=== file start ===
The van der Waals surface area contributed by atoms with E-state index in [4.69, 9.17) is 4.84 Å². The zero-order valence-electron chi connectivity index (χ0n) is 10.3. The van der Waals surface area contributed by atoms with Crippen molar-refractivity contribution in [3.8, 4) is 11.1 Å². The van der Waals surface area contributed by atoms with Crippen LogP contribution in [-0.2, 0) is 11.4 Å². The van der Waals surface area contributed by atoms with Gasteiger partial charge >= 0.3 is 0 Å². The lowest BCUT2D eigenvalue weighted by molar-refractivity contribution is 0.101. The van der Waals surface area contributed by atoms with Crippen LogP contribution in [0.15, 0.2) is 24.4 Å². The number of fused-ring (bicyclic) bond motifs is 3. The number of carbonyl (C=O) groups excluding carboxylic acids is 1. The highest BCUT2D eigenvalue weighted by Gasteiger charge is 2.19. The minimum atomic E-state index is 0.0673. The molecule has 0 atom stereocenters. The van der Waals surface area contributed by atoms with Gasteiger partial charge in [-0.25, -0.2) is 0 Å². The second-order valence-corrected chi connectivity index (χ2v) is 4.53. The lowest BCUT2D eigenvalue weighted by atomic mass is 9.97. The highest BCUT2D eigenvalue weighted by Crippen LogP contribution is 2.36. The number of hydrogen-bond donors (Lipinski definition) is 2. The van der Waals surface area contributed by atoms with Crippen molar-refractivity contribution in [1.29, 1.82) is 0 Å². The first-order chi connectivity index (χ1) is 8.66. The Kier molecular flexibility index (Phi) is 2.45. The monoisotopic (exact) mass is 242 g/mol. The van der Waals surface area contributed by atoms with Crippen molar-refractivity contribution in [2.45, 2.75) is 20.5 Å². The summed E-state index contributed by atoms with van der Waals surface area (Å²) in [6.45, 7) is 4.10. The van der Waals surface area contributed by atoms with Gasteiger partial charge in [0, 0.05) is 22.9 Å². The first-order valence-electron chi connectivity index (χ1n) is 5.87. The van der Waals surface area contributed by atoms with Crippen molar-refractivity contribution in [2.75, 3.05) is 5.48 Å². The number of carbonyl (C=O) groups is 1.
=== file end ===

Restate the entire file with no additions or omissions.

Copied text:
The van der Waals surface area contributed by atoms with E-state index in [4.69, 9.17) is 4.84 Å². The zero-order valence-electron chi connectivity index (χ0n) is 10.3. The van der Waals surface area contributed by atoms with Crippen molar-refractivity contribution in [3.8, 4) is 11.1 Å². The van der Waals surface area contributed by atoms with Crippen LogP contribution in [-0.2, 0) is 11.4 Å². The van der Waals surface area contributed by atoms with Gasteiger partial charge >= 0.3 is 0 Å². The lowest BCUT2D eigenvalue weighted by molar-refractivity contribution is 0.101. The van der Waals surface area contributed by atoms with Crippen LogP contribution in [0.15, 0.2) is 24.4 Å². The number of fused-ring (bicyclic) bond motifs is 3. The number of carbonyl (C=O) groups excluding carboxylic acids is 1. The highest BCUT2D eigenvalue weighted by Gasteiger charge is 2.19. The minimum atomic E-state index is 0.0673. The molecule has 0 atom stereocenters. The van der Waals surface area contributed by atoms with Gasteiger partial charge in [-0.25, -0.2) is 0 Å². The second-order valence-corrected chi connectivity index (χ2v) is 4.53. The lowest BCUT2D eigenvalue weighted by atomic mass is 9.97. The highest BCUT2D eigenvalue weighted by Crippen LogP contribution is 2.36. The number of hydrogen-bond donors (Lipinski definition) is 2. The van der Waals surface area contributed by atoms with Crippen molar-refractivity contribution in [1.29, 1.82) is 0 Å². The first-order chi connectivity index (χ1) is 8.66. The Kier molecular flexibility index (Phi) is 2.45. The monoisotopic (exact) mass is 242 g/mol. The van der Waals surface area contributed by atoms with Crippen molar-refractivity contribution in [2.45, 2.75) is 20.5 Å². The summed E-state index contributed by atoms with van der Waals surface area (Å²) in [6.45, 7) is 4.10. The van der Waals surface area contributed by atoms with Gasteiger partial charge in [0, 0.05) is 22.9 Å². The first-order valence-electron chi connectivity index (χ1n) is 5.87. The van der Waals surface area contributed by atoms with Crippen molar-refractivity contribution in [2.75, 3.05) is 5.48 Å². The number of carbonyl (C=O) groups is 1.